Did you know that 97% of retailers have admitted that they have been impacted by digital disruption?
In Fujitsu UK’s latest research The Forgotten Shop Floor, Managing Director Rupal Karia explains, “As consumers, we now expect physical channels to reflect digital ones, and to be engaging, personalised and hassle-free.” Retail Week also recently revealed that 71% of consumers still make 60% of their purchases in-store, and 11% even continue to shop exclusively in-store – but 35% use stores to browse, touch and feel items before buying online (‘a concept known in the industry as ‘showrooming.’)
What does this tell us? In-store shopping has not changed – but rather what is expected from the experience.
The concept of ‘omni channel’ shopping is no longer just a marketing buzzword; it is a very real demand that consumers are increasingly expecting businesses to get right – and that are increasingly becoming frustrated with those who get it wrong.
Regardless of whichever channel they choose, the message needs to stay consistent, and there is one digital solution that can narrow the gap more than any other; digital smart labels.
What Do They Do?
Digital smart labels enable large scale pricing automation. They can easily be integrated with retail POS systems and to enable flexible, dynamic price updates. As a result, shelf edge pricing can be remotely updated on a global scale with the click of a button. This can help businesses to improve workflow, and significantly reduce traditional overheads associated with paper labels.
Our digital smart labels are equipped with top of the line e-paper displays. This technology is known for its ultra-low power consumption. Because of this, they can support five years of use (typically, 2 price changes a day).
Currently, we can display four different colours: black, white, red, and yellow. Our units are waterproof and freezer-friendly, meaning that they can be placed anywhere in a store environment.
Return On Investment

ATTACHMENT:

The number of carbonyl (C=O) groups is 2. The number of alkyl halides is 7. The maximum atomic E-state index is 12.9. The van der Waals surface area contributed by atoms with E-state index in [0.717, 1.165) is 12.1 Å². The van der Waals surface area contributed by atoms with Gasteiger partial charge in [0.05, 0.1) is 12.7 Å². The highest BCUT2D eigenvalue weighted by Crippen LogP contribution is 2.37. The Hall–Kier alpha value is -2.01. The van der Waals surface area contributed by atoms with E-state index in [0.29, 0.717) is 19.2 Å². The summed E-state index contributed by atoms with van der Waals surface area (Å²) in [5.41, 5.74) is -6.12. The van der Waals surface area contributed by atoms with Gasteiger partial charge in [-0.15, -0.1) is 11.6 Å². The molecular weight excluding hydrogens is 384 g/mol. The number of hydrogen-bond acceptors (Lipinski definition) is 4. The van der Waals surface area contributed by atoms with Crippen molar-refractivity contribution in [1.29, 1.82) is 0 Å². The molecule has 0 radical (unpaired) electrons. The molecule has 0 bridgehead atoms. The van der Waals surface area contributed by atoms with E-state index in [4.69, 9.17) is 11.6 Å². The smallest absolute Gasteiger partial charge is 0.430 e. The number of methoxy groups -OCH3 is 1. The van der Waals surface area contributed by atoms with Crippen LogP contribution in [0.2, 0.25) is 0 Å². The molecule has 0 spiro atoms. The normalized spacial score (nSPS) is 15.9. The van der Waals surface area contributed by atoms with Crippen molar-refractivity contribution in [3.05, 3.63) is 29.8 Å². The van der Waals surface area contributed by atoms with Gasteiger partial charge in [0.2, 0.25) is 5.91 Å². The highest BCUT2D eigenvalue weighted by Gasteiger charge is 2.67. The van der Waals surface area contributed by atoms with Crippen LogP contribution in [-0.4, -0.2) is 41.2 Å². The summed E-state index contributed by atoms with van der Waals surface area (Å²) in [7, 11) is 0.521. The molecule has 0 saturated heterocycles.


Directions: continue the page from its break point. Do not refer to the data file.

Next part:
ROI is based on cost reduction. First, there are labor costs for creating labels, price changes – often several thousand per week – and for promotions. Digital smart labels reduce price checks at the shelf edge and complaint management due to price discrepancies. Secondly, cost reduction is the cost of paper and of printing the labels. Digital smart labels cut these costs by more than 80 percent.
Overall, businesses typically save upwards of 60% through pricing automation. These quantifiable advantages come with a number of other benefits, which are more difficult to measure but which weigh just as heavily in a retailer’s decision to invest: digital smart labels allow a more dynamic and responsive pricing policy. Also, they raise client satisfaction and brand loyalty and while providing an image of modernity.
Is It The Future?
The digital smart label will be worth $1.4 billion by 2023, up from $392.2 million in 2017, according to a report by MarketsandMarkets. The market will also grow at a compound annual growth rate of 23.98 percent between 2017 and 2023.
The full graphic e-paper label is expected to hold the largest share of the market, due to the demand for price automation from retailers.
Gene Wojciechowski, former CIO of Walmart says ‘Retail is detail – consumers want to understand to the smallest details where the goods are and how up to date they are. The desire for information is huge, and [digital smart labels] can provide that.’